Cheap gas, regulatory uncertainties, and a technology revolution are re-making the U.S. utility industry. Top executives at three very different companies—CMS, NRG, and the Midwest ISO—share their...
Solving the electricity credit malaise.
expected to ensure financial performance of all obligations of the defaulting party. In practice, however, the SMO does not have the balance sheet to carry this risk itself. As a result, most markets' rules call for any default amounts, in excess of the collateral being held, to be socialized to the remaining participants according to a pre-determined formula, often unique to that market. Because participants do not have insight into each other's spot-market exposures, these socialized amounts are both unpredictable and unhedgeable.
This would all be moot if the magnitude and probability of default were both sufficiently small that they could be ignored. The reality, however, is far from this. On a monthly billing cycle, credit exposures can be up to 60 days' settlement ( see Figure 1 ), and even under weekly billing can exceed 18-plus days. For many spot-market participants these exposures are secured by little or no collateral, with all unsecured amounts at risk.
Under the , the likelihood of participant default and the potential losses arising from such an event is significant. These events can occur regardless of whether the market is otherwise successful. For example, in 2001, PJM experienced payment defaults totalling $4.5 million4 related to the failure of Utility.com and Utilimax. 5 A number of other markets around the world have experienced similar defaults in the millions of dollars. If sufficiently severe, such events have the potential to affect the ongoing viability of the entire market, along with the market operator-as demonstrated by the California Power Exchange, which collapsed after its markets suffered payment defaults totaling $2.9 billion. 6
For participants, the potential to receive large socialized charges resulting from the default of someone else-charges that they cannot anticipate, hedge against, or in any other way manage independently-should be an issue of serious management concern. For spot-market operators, who are entrusted with managing this risk on behalf of participants, the challenge is to find a better solution.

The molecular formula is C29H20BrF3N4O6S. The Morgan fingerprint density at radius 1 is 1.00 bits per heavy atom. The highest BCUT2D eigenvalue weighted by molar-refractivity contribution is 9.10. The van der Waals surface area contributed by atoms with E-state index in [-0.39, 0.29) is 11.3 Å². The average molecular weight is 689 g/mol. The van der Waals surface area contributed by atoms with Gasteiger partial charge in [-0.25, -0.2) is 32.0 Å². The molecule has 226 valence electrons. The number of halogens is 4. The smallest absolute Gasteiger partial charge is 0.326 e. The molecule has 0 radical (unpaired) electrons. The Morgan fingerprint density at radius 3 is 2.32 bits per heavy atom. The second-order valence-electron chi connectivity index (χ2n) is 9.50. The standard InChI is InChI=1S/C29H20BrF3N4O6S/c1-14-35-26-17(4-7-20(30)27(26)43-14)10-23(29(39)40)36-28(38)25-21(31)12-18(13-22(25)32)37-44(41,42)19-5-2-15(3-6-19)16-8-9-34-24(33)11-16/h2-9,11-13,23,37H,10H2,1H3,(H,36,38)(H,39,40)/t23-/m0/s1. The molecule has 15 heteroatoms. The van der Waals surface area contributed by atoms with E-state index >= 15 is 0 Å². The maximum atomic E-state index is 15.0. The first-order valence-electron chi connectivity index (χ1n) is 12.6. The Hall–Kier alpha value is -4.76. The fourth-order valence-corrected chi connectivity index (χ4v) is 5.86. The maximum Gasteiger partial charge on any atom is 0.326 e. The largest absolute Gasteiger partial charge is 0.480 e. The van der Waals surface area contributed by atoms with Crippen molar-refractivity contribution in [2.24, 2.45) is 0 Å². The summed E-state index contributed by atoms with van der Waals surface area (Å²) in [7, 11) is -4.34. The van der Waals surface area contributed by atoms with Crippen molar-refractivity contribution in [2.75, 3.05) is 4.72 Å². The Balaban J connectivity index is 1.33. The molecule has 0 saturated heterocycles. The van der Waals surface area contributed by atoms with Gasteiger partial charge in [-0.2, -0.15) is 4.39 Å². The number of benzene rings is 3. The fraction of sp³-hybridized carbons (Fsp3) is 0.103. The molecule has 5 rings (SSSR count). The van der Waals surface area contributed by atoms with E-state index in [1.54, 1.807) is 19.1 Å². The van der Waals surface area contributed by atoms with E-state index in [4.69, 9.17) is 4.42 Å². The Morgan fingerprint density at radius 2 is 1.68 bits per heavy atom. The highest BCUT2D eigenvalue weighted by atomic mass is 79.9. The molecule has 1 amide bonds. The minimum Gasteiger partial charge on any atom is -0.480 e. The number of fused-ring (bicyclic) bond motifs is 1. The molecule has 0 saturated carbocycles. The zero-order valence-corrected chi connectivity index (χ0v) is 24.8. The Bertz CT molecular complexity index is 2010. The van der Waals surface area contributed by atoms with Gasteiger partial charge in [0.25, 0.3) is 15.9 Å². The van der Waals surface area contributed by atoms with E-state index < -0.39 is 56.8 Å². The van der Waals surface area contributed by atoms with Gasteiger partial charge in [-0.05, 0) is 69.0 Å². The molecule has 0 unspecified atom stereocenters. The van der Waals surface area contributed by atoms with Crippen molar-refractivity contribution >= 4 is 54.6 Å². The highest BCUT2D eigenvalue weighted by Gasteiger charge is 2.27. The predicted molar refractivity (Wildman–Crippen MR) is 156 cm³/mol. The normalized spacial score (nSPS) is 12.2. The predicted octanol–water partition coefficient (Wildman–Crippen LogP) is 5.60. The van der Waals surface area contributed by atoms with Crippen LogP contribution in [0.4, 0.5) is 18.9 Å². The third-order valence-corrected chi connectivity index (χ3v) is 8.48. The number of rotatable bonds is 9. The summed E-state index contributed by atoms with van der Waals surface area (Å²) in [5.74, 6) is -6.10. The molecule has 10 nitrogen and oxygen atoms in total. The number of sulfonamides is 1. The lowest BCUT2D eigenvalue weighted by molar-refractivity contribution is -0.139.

A New Application for Proven Infrastructure
For an answer, we need look no further than futures markets, and the sophisticated clearinghouse infrastructure they have evolved over many years. The clearinghouse model is used by almost all of the world's futures markets, including major energy marketplaces such as the New York Mercantile Exchange (NYMEX). The disciplines inherent in this model have allowed these markets to maintain their integrity through both normal circumstances and extraordinary events, such as the collapse of Enron, the energy industry credit meltdown, and various natural disasters, wars, and other causes of price volatility.
Spot-market clearing is an innovation upon this proven solution-extending the clearinghouse concept to provide similar protections to spot markets in electricity. Under this model, the clearinghouse replaces the SMO as the counter-party to all trades. More importantly, it acts as guarantor, assuming the risk of counter-party default-thus removing this risk from the socialized pool of all participants.
However, without the right credit risk-management processes and structures in place, a third-party guarantee is a hollow promise.
It is not enough for a central counter-party to pledge it will take on all default risk; a